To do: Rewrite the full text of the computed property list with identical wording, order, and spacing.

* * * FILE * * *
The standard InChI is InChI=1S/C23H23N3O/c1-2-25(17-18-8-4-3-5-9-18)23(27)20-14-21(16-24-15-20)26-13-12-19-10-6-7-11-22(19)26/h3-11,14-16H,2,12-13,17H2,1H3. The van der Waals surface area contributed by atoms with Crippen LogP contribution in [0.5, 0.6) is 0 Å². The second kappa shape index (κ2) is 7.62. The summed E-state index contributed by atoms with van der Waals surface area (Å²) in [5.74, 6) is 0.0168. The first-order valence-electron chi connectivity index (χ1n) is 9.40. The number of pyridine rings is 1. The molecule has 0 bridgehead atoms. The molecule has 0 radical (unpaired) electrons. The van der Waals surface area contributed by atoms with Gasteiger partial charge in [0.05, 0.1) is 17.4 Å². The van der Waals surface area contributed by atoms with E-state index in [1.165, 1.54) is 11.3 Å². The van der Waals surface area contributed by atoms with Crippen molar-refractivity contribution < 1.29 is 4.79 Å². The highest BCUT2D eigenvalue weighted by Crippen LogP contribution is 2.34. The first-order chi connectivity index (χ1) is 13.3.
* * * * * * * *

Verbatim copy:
The standard InChI is InChI=1S/C23H23N3O/c1-2-25(17-18-8-4-3-5-9-18)23(27)20-14-21(16-24-15-20)26-13-12-19-10-6-7-11-22(19)26/h3-11,14-16H,2,12-13,17H2,1H3. The van der Waals surface area contributed by atoms with Crippen LogP contribution in [0.5, 0.6) is 0 Å². The second kappa shape index (κ2) is 7.62. The summed E-state index contributed by atoms with van der Waals surface area (Å²) in [5.74, 6) is 0.0168. The first-order valence-electron chi connectivity index (χ1n) is 9.40. The number of pyridine rings is 1. The molecule has 0 bridgehead atoms. The molecule has 0 radical (unpaired) electrons. The van der Waals surface area contributed by atoms with Gasteiger partial charge in [0.05, 0.1) is 17.4 Å². The van der Waals surface area contributed by atoms with E-state index in [1.165, 1.54) is 11.3 Å². The van der Waals surface area contributed by atoms with Crippen molar-refractivity contribution < 1.29 is 4.79 Å². The highest BCUT2D eigenvalue weighted by Crippen LogP contribution is 2.34. The first-order chi connectivity index (χ1) is 13.3.